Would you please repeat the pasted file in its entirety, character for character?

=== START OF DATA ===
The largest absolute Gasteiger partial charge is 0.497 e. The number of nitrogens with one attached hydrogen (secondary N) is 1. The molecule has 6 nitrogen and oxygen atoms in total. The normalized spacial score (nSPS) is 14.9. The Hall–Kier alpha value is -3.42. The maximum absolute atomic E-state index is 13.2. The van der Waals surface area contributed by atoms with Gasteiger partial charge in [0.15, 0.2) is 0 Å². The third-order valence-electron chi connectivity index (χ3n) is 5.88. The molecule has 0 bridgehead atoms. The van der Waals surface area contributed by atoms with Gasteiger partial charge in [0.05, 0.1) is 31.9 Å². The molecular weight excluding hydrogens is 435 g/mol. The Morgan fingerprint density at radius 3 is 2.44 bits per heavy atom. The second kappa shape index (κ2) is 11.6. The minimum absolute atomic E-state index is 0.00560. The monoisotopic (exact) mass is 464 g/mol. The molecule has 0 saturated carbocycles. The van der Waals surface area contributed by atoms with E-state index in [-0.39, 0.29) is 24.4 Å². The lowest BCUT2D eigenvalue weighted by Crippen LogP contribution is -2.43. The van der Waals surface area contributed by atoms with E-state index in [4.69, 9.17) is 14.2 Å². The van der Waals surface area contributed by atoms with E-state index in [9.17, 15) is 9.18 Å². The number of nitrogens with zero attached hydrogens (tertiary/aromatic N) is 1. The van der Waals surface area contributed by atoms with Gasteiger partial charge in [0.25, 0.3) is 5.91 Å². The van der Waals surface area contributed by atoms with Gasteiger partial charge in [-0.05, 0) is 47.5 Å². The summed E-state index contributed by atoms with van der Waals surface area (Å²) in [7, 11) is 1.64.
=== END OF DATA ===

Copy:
The largest absolute Gasteiger partial charge is 0.497 e. The number of nitrogens with one attached hydrogen (secondary N) is 1. The molecule has 6 nitrogen and oxygen atoms in total. The normalized spacial score (nSPS) is 14.9. The Hall–Kier alpha value is -3.42. The maximum absolute atomic E-state index is 13.2. The van der Waals surface area contributed by atoms with Gasteiger partial charge in [0.15, 0.2) is 0 Å². The third-order valence-electron chi connectivity index (χ3n) is 5.88. The molecule has 0 bridgehead atoms. The van der Waals surface area contributed by atoms with Gasteiger partial charge in [0.05, 0.1) is 31.9 Å². The molecular weight excluding hydrogens is 435 g/mol. The Morgan fingerprint density at radius 3 is 2.44 bits per heavy atom. The second kappa shape index (κ2) is 11.6. The minimum absolute atomic E-state index is 0.00560. The monoisotopic (exact) mass is 464 g/mol. The molecule has 0 saturated carbocycles. The van der Waals surface area contributed by atoms with E-state index in [-0.39, 0.29) is 24.4 Å². The lowest BCUT2D eigenvalue weighted by Crippen LogP contribution is -2.43. The van der Waals surface area contributed by atoms with E-state index in [4.69, 9.17) is 14.2 Å². The van der Waals surface area contributed by atoms with E-state index in [9.17, 15) is 9.18 Å². The number of nitrogens with zero attached hydrogens (tertiary/aromatic N) is 1. The van der Waals surface area contributed by atoms with Gasteiger partial charge in [0.25, 0.3) is 5.91 Å². The van der Waals surface area contributed by atoms with Gasteiger partial charge in [-0.05, 0) is 47.5 Å². The summed E-state index contributed by atoms with van der Waals surface area (Å²) in [7, 11) is 1.64.